by Dan Balow
You can self-publish a book, sell 10,000 copies in the first week, 50,000 in the second week and be a millionaire in three months.
You can write a book and mail it to a publisher, they publish it without meeting you and you become a wealthy household name.
An antiques dealer can knock on your door and offer you $250,000 for your end table that you bought last summer at a garage sale for $5.
You could be called out from the stands, given a basketball and offered a million dollars if you make a basket from seventy-five feet away. And you do.
These things could happen. But they are exceptions. Exceptional exceptions, but exceptions nevertheless. Planning your life or career around them would be rather futile and frustrating.
The Oprah Winfrey Show was the Holy Grail for publishers when she started her book club in 1996. Her endorsement of a book made it an instant bestseller. Do you know how many books she selected over 16 years? Seventy-two…that is 72.
Not all Oprah selections were new books, with a number of older classics among them. Over that same 16-year period, roughly three million new books were published in the U.S., which means only one in 75,000 new books were picked as an Oprah selection. Regardless, I have heard authors say, “If we could just get Oprah to endorse my book.” Sure, that would be nice.
In the Christian market, that magic marketing potion has been a number of things from an interview on a prominent radio or TV program, a prime speaking engagement at a prominent conference, a bookstore chain main promotion or a social network site gone mega-viral. Some very successful authors had moderate initial success and then their book was mentioned by an influential pastor or musician, causing a substantial increase in sales, which snowballed to something more.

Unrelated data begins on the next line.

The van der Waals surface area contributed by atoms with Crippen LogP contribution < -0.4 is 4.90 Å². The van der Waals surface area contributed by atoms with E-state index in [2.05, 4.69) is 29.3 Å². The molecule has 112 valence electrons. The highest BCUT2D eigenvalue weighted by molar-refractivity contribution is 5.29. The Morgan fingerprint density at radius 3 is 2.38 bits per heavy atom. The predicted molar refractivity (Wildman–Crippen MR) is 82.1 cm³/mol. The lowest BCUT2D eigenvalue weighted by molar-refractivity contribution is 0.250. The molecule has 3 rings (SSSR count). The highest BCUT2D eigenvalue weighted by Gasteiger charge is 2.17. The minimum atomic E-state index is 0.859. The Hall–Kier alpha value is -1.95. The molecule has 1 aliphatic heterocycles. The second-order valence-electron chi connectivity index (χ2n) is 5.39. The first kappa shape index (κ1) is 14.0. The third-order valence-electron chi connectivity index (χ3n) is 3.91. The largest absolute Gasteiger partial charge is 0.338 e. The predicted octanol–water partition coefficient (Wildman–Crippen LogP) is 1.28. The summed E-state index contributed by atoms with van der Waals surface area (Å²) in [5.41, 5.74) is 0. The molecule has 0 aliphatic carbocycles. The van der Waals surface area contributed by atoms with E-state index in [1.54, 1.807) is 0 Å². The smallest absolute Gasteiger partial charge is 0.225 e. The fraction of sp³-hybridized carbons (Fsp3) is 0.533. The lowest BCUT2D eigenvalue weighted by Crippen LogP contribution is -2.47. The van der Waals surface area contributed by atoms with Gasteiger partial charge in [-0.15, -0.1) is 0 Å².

But these are exceptions. And they are exceptions to the normal process because they are extremely rare occurrences.
Don’t be frustrated with your publisher if they don’t spend a lot of time pursuing exceptions. They can’t base their businesses on them any more than you can plan your income and expenses for the next several years based on regularly winning your state lottery. It would be foolish to say the least.
Publishers base their businesses on proven principles of marketing, sales and financial management, while always remaining ready to act if something extraordinary does happens. The business of publishing is risky enough without spending a lot of time doing what works no more than once every 75,000 times.
Be realistic, trust your publisher and be thankful if God drops serendipity into your life. Remember, the publisher wants to succeed at getting your book into readers’ hands as much as you do.
Not all serendipities are big and spectacular. What writing or publishing surprises have you had lately?